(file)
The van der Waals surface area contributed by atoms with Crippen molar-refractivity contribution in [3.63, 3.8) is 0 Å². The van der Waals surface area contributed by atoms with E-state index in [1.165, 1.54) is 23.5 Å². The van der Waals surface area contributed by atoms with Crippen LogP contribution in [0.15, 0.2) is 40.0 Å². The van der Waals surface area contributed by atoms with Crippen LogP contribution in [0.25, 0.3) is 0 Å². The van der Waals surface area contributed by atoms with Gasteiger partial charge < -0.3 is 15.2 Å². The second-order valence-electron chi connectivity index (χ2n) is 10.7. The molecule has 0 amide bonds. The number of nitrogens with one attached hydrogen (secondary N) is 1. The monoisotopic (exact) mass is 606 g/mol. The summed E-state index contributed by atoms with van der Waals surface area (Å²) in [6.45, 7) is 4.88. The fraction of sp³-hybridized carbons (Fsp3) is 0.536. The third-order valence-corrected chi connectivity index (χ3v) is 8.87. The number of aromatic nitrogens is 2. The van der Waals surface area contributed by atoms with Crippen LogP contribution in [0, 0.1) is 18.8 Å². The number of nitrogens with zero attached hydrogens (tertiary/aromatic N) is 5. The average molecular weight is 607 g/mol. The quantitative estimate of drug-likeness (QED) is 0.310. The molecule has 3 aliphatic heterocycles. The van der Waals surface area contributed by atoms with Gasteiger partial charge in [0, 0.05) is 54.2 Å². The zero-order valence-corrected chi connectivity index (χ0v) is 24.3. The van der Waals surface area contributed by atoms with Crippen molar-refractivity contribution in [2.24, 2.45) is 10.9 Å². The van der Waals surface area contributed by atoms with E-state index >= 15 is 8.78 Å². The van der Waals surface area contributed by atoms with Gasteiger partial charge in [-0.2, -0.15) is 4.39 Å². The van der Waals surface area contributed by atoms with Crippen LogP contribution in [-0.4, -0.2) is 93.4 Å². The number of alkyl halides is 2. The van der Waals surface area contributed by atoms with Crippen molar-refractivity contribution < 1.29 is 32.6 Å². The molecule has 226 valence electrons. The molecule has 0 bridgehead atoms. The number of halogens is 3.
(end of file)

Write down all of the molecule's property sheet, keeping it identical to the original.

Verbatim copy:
The van der Waals surface area contributed by atoms with Crippen molar-refractivity contribution in [3.63, 3.8) is 0 Å². The van der Waals surface area contributed by atoms with E-state index in [1.165, 1.54) is 23.5 Å². The van der Waals surface area contributed by atoms with Crippen LogP contribution in [0.15, 0.2) is 40.0 Å². The van der Waals surface area contributed by atoms with Crippen LogP contribution in [0.25, 0.3) is 0 Å². The van der Waals surface area contributed by atoms with Gasteiger partial charge < -0.3 is 15.2 Å². The second-order valence-electron chi connectivity index (χ2n) is 10.7. The molecule has 0 amide bonds. The number of nitrogens with one attached hydrogen (secondary N) is 1. The monoisotopic (exact) mass is 606 g/mol. The summed E-state index contributed by atoms with van der Waals surface area (Å²) in [6.45, 7) is 4.88. The fraction of sp³-hybridized carbons (Fsp3) is 0.536. The third-order valence-corrected chi connectivity index (χ3v) is 8.87. The number of aromatic nitrogens is 2. The van der Waals surface area contributed by atoms with Crippen LogP contribution in [0, 0.1) is 18.8 Å². The number of nitrogens with zero attached hydrogens (tertiary/aromatic N) is 5. The average molecular weight is 607 g/mol. The quantitative estimate of drug-likeness (QED) is 0.310. The molecule has 3 aliphatic heterocycles. The van der Waals surface area contributed by atoms with Gasteiger partial charge in [0, 0.05) is 54.2 Å². The zero-order valence-corrected chi connectivity index (χ0v) is 24.3. The van der Waals surface area contributed by atoms with Crippen molar-refractivity contribution in [2.24, 2.45) is 10.9 Å². The van der Waals surface area contributed by atoms with E-state index >= 15 is 8.78 Å². The van der Waals surface area contributed by atoms with Gasteiger partial charge in [-0.2, -0.15) is 4.39 Å². The van der Waals surface area contributed by atoms with Crippen LogP contribution in [-0.4, -0.2) is 93.4 Å². The number of alkyl halides is 2. The van der Waals surface area contributed by atoms with Crippen molar-refractivity contribution < 1.29 is 32.6 Å². The molecule has 226 valence electrons. The molecule has 0 bridgehead atoms. The number of halogens is 3.